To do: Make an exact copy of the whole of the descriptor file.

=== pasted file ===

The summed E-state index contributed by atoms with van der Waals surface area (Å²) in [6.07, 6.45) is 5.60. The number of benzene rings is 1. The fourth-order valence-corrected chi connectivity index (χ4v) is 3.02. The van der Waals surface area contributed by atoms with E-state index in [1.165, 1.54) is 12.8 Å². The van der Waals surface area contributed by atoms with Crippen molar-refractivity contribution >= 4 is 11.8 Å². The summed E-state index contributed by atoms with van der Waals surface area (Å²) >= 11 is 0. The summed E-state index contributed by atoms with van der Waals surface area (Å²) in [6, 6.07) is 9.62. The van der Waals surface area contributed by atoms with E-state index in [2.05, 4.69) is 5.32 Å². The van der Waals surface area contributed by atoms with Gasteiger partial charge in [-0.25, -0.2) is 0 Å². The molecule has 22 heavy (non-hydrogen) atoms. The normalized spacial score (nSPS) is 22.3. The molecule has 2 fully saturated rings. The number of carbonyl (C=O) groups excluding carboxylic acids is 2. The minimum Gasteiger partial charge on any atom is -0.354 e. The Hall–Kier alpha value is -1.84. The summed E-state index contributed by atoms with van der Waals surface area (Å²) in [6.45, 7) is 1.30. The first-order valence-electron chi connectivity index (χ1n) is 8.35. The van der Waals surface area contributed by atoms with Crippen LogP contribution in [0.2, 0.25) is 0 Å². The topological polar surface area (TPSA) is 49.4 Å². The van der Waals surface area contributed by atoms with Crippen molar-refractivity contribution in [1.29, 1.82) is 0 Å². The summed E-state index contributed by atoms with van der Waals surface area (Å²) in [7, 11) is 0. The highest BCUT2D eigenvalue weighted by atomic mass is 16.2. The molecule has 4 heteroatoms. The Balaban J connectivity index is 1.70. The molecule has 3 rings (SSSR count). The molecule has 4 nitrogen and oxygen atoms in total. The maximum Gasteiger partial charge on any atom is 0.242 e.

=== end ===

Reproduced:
The summed E-state index contributed by atoms with van der Waals surface area (Å²) in [6.07, 6.45) is 5.60. The number of benzene rings is 1. The fourth-order valence-corrected chi connectivity index (χ4v) is 3.02. The van der Waals surface area contributed by atoms with E-state index in [1.165, 1.54) is 12.8 Å². The van der Waals surface area contributed by atoms with Crippen molar-refractivity contribution >= 4 is 11.8 Å². The summed E-state index contributed by atoms with van der Waals surface area (Å²) >= 11 is 0. The summed E-state index contributed by atoms with van der Waals surface area (Å²) in [6, 6.07) is 9.62. The van der Waals surface area contributed by atoms with E-state index in [2.05, 4.69) is 5.32 Å². The van der Waals surface area contributed by atoms with Gasteiger partial charge in [-0.25, -0.2) is 0 Å². The molecule has 22 heavy (non-hydrogen) atoms. The normalized spacial score (nSPS) is 22.3. The molecule has 2 fully saturated rings. The number of carbonyl (C=O) groups excluding carboxylic acids is 2. The minimum Gasteiger partial charge on any atom is -0.354 e. The Hall–Kier alpha value is -1.84. The summed E-state index contributed by atoms with van der Waals surface area (Å²) in [6.45, 7) is 1.30. The first-order valence-electron chi connectivity index (χ1n) is 8.35. The van der Waals surface area contributed by atoms with Crippen LogP contribution in [0.2, 0.25) is 0 Å². The topological polar surface area (TPSA) is 49.4 Å². The van der Waals surface area contributed by atoms with Crippen molar-refractivity contribution in [1.29, 1.82) is 0 Å². The summed E-state index contributed by atoms with van der Waals surface area (Å²) in [7, 11) is 0. The highest BCUT2D eigenvalue weighted by atomic mass is 16.2. The molecule has 4 heteroatoms. The Balaban J connectivity index is 1.70. The molecule has 3 rings (SSSR count). The molecule has 4 nitrogen and oxygen atoms in total. The maximum Gasteiger partial charge on any atom is 0.242 e.